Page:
Why, O., Why? Burtch Has Some Questions for ANA Audience

Head of 4A's Finally Gets a Chance to Air His Grievances

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NEW YORK (AdAge.com) -- After 18 years as the classic conservative association guy, O. Burtch Drake, president-CEO of the American Association of Advertising Agencies, had a few things to get off his chest.
O. Burtch Drake, president-CEO, had a lot of questions, but few answers, when he addressed the ANA's Agency-Client Relations Forum for the first time in his 18-year tenure.
O. Burtch Drake, president-CEO, had a lot of questions, but few answers, when he addressed the ANA's Agency-Client Relations Forum for the first time in his 18-year tenure.

He clearly wanted to take the opportunity of his appearance in front of a smattering of marketers and agencies at the ANA's Agency-Client Relations Forum, with less than a year left in his role, to air a few grievances and to let the audience know that he's not just an ambassador for his agency members, but a guy who has some opinions of his own.

Points to P&G's loyalty
Still, some of his thoughts didn't stray too far from the large-agency advocacy that has been his trademark. For example, first on his hit list were marketers who call agency reviews at the drop of a sales graph. Look at Procter & Gamble, he said, "arguably the best marketer in the world, and it has worked with Saatchi & Saatchi, Leo Burnett and Grey for 86, 55 and 51 years, respectively." But as several audience members couldn't help pointing out, this glosses over the fact that P&G now has a stable of more than 30 agencies, but his point was clear nonetheless.

Even clearer were Mr. Drake's thoughts on the strange standards to which other marketers have held their agencies. Why, he asked, did Cramer-Krasselt get fired when its Super Bowl campaign failed to score well on a USA Today poll? Even more mystifying to him was that anyone would care about that poll in the first place: "Really, since when is the USA Today poll a valid measure of anything?"

Other rhetorical offerings: Why, Mr. Drake wanted to know, are hot shops like Goodby Silverstein & Partners and Wieden & Kennedy not members of the 4A's? Why are hot companies like Nike, Yum Brands and Taco Bell not members of the Association of National Advertisers? And why, darn it, don't any of them attend the AAAA/ANA Media Conference and trade show each February? (The latter got an answer from the audience: "Because it's too big," said a one-time attendee. "It needs to be more intimate.")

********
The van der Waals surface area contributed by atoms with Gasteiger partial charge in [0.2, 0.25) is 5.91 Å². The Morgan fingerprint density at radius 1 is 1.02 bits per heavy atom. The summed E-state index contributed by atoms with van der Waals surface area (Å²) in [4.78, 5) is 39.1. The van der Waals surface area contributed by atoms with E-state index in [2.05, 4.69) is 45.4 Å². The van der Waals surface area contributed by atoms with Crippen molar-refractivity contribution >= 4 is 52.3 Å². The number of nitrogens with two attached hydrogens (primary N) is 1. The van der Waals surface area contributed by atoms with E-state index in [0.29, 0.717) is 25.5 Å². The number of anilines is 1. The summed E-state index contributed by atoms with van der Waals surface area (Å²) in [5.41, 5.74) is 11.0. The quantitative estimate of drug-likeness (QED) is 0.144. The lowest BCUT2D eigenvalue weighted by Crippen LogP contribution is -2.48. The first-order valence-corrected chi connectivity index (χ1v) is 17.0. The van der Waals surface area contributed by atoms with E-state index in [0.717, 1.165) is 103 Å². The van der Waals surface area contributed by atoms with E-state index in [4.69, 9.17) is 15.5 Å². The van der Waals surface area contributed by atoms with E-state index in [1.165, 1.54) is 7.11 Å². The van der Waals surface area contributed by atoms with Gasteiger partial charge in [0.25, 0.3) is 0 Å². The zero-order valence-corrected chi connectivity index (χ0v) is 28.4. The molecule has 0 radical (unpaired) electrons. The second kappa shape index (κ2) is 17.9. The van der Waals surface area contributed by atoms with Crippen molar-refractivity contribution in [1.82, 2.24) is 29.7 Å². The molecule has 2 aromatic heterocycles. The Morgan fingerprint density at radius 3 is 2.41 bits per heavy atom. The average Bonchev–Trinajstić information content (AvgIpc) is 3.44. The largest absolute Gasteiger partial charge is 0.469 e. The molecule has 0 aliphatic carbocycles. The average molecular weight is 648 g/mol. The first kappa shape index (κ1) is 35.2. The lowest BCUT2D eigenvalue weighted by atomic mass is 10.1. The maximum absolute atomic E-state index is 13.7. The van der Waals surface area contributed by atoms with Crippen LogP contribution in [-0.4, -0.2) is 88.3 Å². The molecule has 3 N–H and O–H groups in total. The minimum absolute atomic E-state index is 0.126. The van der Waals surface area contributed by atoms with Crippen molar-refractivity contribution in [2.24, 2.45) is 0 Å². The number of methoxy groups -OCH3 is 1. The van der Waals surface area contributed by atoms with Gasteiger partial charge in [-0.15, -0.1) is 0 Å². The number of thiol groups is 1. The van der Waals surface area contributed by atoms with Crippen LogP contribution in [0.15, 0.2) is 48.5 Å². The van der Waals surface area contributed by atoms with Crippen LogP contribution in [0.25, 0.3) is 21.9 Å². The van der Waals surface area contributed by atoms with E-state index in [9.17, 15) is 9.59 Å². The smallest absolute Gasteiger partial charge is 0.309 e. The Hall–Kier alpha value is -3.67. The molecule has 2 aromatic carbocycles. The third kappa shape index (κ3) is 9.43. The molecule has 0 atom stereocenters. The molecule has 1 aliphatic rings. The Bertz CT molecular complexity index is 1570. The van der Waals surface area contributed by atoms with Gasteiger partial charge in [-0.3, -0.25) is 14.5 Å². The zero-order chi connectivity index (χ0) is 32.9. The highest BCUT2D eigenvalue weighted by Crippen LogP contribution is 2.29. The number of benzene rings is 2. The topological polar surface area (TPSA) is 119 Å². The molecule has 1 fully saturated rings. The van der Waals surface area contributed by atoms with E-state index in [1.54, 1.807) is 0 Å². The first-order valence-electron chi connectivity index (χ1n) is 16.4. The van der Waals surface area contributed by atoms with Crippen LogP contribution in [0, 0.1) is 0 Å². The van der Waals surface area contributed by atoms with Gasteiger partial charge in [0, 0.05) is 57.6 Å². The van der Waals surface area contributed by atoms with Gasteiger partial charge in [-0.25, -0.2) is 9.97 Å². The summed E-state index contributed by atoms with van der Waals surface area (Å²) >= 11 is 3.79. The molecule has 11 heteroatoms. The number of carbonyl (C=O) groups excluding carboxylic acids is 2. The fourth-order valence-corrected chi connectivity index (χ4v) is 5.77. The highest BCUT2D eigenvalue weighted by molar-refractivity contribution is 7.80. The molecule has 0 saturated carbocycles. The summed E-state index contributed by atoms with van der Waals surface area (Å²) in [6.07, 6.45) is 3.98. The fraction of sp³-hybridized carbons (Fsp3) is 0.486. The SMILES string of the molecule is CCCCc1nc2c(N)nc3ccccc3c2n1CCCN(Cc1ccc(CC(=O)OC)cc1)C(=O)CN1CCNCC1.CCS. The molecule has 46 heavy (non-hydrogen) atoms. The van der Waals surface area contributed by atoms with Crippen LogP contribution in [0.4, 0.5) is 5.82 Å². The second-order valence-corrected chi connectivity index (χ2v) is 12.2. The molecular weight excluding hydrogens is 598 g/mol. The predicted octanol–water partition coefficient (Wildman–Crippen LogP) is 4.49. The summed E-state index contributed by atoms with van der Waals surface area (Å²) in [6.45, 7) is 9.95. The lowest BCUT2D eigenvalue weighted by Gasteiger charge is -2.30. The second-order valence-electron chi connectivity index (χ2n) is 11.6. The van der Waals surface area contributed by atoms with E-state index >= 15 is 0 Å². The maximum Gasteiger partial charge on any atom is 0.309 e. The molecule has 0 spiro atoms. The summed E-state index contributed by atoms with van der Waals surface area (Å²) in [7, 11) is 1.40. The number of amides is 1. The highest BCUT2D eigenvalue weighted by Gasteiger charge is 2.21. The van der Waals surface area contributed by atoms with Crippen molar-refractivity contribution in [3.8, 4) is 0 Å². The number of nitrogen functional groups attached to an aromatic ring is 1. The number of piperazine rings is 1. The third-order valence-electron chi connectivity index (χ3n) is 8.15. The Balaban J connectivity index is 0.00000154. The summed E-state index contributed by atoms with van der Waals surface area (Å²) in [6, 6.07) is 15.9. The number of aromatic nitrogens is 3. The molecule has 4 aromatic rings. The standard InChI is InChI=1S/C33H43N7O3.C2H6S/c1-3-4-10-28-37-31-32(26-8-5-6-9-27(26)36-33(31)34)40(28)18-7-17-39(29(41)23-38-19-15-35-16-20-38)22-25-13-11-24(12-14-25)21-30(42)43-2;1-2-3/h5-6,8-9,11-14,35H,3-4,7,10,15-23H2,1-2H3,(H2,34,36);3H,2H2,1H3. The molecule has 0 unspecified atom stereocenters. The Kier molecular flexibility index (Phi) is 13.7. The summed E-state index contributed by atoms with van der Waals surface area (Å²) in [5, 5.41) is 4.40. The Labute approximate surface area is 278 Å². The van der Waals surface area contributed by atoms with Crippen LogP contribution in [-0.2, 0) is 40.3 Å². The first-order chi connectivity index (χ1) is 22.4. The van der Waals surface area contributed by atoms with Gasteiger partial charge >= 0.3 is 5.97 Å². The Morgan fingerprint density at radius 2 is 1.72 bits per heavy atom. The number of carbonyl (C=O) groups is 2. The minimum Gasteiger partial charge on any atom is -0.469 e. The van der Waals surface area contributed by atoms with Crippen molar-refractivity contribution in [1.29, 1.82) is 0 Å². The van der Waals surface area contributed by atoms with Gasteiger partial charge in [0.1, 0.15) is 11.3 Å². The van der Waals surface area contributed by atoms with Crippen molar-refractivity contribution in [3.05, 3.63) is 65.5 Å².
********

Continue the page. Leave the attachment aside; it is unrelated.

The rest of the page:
Trade-press issues
The trade press (including Ad Age) also got a bit of a bashing. Why did those damned journalists fail to point out that the same search consultant that had originally organized the ill-fated Wal-Mart review was allowed to preside over the re-run? And why did that same trade press fail to report on a Millward Brown study that revealed 83% "advertiser satisfaction with their agencies?" (Ad Age editor Jonah Bloom, in the audience, pleaded guilty to the latter charge, but pointed out that his title did cover the former.)

Heavy is the head that wears the crown, for Mr. Drake would also like to know why clients continue to ask agencies to provide all their best thinking for free? And, in an even more indignant tone, the association chief wanted to know why agencies give it to them?

Among other whys: Why is talent not paid enough? Why don't advertisers financially support the Neilsen rating system they want ratings from? Why doesn't anyone subscribe to advertising's digital identification system, Ad-ID?

Last but not least
"And last but not least," he said, "I wonder why it's taken the ANA 18 years to invite the head of the 4A's to speak at one of their conferences? Wait a minute, I think I know the answer to that question. As I demonstrated today, it's probably because I only have questions -- no answers."

The ANA plans to put Mr. Drake's speech up in full at its website, ANA.net, the first week of August.
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